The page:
Worries Do Not Belong To You!

The basic tenet of Advaita-Vedanta is that our original nature, the nature of the Self, is Sat-Chit-Ananda-Nityam-Purnum. Sat means Existence. Chit refers to Consciousness. Ananda means Bliss. Nityam mean Eternal. Purnum means whole or complete.

These are not qualities of the Self but its very nature as One monolithic whole. The Self is One without a second, A Mass of Conscious Bliss that is Eternal and Whole. When we experience the Self, we see that the ancient sages were very precise in describing our nature. It is unmistakable and leaves no room for any thought or doubt. Sages teach us that what comes and goes is not our true nature. What is transient has no permanent power or hold on us.

Although we view our personality as made up of mental traits and thoughts, Advaita teaches us that even our mind and thoughts are transient as they are constantly undergoing change. If our identity is based on mental fluctuations, suffering is the natural result.

Sri Ramana, the Sage of Arunachala, taught that through reflection, introspection, and self- inquiry, we can see through our mental conditioning, be free of it, and go beyond it.

Then we see that what comes and goes is not our nature.

Here is a conversation with Sri Ramana and a visitor to illustrate this point.

A visitor said: “I suffer from worries without end; there is no peace for me…” Sri Ramana asked: “Do these worries affect you in sleep?” The visitor admitted that they did not.

Sri Ramana asked him again: “Are you the very same man now, or are you different from him that slept without any worry?”
The visitor said, “Yes, I am the same person.”

Sri Ramana then said: “Then surely those worries do not belong to you. It is your own fault if you assume that they are yours.” (From Maha Yoga by K. Lakshmana Sarma).

The Self Cannot Be Found In Books

“You may go on reading any number of books on Vedanta. They can only tell you ‘Realize the Self’. The Self cannot be found in books. You have to find it for yourself in yourself.” Bhagavan Ramana in Gems ~ Chapter 8.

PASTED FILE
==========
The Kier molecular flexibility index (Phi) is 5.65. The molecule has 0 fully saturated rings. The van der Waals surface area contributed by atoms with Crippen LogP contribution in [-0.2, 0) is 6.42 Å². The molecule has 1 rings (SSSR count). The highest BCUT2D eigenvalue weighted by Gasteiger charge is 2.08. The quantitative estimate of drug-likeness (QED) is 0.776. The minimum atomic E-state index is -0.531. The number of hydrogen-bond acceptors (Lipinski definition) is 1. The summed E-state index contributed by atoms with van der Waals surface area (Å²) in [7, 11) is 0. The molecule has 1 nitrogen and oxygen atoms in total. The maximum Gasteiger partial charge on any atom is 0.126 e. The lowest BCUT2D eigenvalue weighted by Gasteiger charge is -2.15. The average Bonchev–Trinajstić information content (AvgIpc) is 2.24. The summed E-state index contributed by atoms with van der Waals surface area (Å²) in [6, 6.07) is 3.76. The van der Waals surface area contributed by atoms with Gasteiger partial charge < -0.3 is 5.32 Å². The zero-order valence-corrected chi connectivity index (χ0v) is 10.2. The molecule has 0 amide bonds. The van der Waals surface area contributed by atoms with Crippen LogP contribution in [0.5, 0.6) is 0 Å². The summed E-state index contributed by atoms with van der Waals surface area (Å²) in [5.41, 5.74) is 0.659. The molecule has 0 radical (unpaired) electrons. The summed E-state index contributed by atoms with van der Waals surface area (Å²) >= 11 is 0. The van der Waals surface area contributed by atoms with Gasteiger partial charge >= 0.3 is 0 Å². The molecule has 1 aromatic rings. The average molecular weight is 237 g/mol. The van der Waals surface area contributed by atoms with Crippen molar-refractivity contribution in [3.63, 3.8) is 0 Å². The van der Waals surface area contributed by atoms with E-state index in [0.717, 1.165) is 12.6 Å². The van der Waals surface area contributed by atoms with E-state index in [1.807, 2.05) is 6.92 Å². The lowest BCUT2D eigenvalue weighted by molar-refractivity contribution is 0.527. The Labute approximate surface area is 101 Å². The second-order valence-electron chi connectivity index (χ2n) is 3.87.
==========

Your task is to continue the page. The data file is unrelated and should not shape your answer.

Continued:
Sri Ramana here states the truth directly and unmistakably. No matter how many books one reads, one cannot gain Self-Realization.

Reading, thinking, and conceptualizing involve mental activity. Yet, it is this mental activity that distracts us and covers up the pure essence of being.

It is the mind itself that has to subside into the Heart and dissolve in it. Upon the merging of the mind in the Heart, the Self, recognition of our true nature is instantaneous. With the mind absent as the intermediary, the wordless Realization is immediate. One recognizes and says that “It has been Me all along. I am the Self.”

This recognition is beyond thoughts, words, and concepts. We use the words only to indicate that our real Self stands always Self-revealed.

Bhagavan Ramana teaches that once we become conscious of our power of attention to scan its own nature, we should focus on that.

in the classic quote given at the beginning of the article, Bhagavan Ramana emphasizes the role of deliberate and conscious introversion of the mind by shifting our attention from perceptions to the perceiver via self-inquiry.

OM Shanti!

Namaste

Note: The featured picture is from Mirela Skerbic on Facebook

Sage of Arunachala

The greatest yogis of the day and Shankracharyas came and visited Bhagavan Ramana.

They saw an ordinary frail man, who had nothing, sitting there on the rocks.

Bhagavan Ramana did not try to impress anyone.

The highest yogic adepts and saints instantly saw that they were in the presence of the Eternal Presence ItSelf.

bhagavan-sitting-and-a-person-offering-his-respect

 

The True Master

it-will-be-ok-in-the-end

A True Master does not tell you to do this or that.

Already, you are bewildered going to motivational speakers, satsang teachers, and visiting one guru after another.

The Master simply brings attention to your nature as Being-Awareness, and invites you to rest in your own Heart.

Ego’s Death

egos-death-is-the-play-of-grace

Sri Ramana emphasizes that the true renunciation does not involve going to some special place like a forest or ashram to meditate.

The real giving up, is letting go of the ego, the sense of doership, the identification with our mental fluctuations due to attachments and expectations.

It Is Only You

If with the mind, you look at the mind patiently, through the sorrows and tears, joys and laughter, the exaltation and humiliations, the lucky breaks and tragedies of your life, you will look through your mind.

You will find yourself as yourself as the very look itself.

And there will remain only this looking, this seeing, free from form.

it cannot be named. No one remains to name it. It is only you, in the pristine and ultimate nakedness of your being.

The Looking